Parallel Imports To Russia Could Reach US$16 Billion By Year End

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Companies that exited Russia have also lost control of part of their global distribution networks

Denis Manturov, Russia’s Industry and Trade Minister, has stated that shipments of goods to Russia through parallel imports have reached almost US$6.5 billion since they were launched in early May, and they could total $16 billion by the end of the year, according to the Ministry estimates.

“Almost US$6.5 billion worth of products have been imported in the period that the mechanism has been in effect. It is difficult to make exact forecasts on the amounts of parallel imports, but based on statistics for the past 2.5 months, the anticipated amount of product imports to the end of the year could total about US$16 billion” Manturov said, adding that the forecast is based on an estimate that monthly parallel imports average US$2 billion – US$2.5 billion.

Russia legalized parallel imports in May, allowing secondary parties external from Russia who are free from sanctions, the ability to resell them onto the Russian market. This affects the products of companies who exited the Russian market. A typical mark-up is about 5 – 10% more than had the product entered Russia in the conventional way before the brand left the Russian market. It means that such brands have now lost control of their Russian distribution. It is common for secondary operators in China, India, Iran, and Turkey among others to purchase goods and subsequently resell them onto the Russian market, and the practice is growing.

The legalization of parallel imports does not affect importers’ obligation to mark products upon import into Russia, Manturov said. “On the contrary, marking is now virtually the only instrument of control that, amid the easing of regulations and moratorium on conducting inspections, helps to prevent illegal products from getting on the market. There are no difficulties within Russia when marking parallel import goods.”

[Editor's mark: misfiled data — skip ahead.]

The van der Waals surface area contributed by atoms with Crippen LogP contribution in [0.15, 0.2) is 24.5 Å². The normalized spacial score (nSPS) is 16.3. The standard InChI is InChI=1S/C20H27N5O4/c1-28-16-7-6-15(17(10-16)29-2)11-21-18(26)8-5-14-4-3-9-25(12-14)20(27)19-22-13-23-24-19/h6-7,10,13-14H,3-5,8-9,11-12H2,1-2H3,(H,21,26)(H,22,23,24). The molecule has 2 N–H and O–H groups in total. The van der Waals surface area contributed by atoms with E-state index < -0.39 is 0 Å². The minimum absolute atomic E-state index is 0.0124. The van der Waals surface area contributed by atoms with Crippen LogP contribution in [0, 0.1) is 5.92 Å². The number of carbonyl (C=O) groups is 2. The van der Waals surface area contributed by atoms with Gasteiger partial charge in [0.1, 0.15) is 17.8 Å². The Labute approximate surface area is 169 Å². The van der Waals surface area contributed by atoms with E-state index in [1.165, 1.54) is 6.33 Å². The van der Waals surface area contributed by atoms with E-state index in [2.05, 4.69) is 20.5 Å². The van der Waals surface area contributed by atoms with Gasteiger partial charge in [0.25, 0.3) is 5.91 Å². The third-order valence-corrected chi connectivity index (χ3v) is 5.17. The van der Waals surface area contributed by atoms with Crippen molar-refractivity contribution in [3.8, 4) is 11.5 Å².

The Industry and Trade Ministry will adhere to a balanced approach when compiling the list of goods eligible for parallel imports, extending this mechanism only to certain groups of products, he said. The Federal Antimonopoly Service, for one, has called for extending this mechanism across the board for companies that exited Russia. Those that have stayed will be able to continue as before without facing parallel import competition.

“The approach to allowing parallel imports must be balanced so as not to harm national companies. I stress again that this is why we worked out and fine-tuned the corresponding list of goods for a fairly long time, with virtually surgical precision, so that it works like it’s supposed to, ensuring access to the goods we need but not hurting Russian and localized foreign businesses who continue to work on the Russian market or ship to Russia,” Manturov said.

This means that consumers in Russia who want goods from brands such as Apple, Gucci, Zara, Bentley, Mercedes and so on, who exited the Russian market, may still continue to purchase them from resellers at a slight mark-up. Russian customers made up 2 to 3% of the global luxury market in 2021, according to management consultancy firm Bain, with sales to Russian nationals inside and outside Russia worth about US$7.4 billion in a market estimated at that time to grow at about 9.7% per annum.

A useful recent demographic report into the make-up of Russia’s luxury consumers by McKinsey can be downloaded here.

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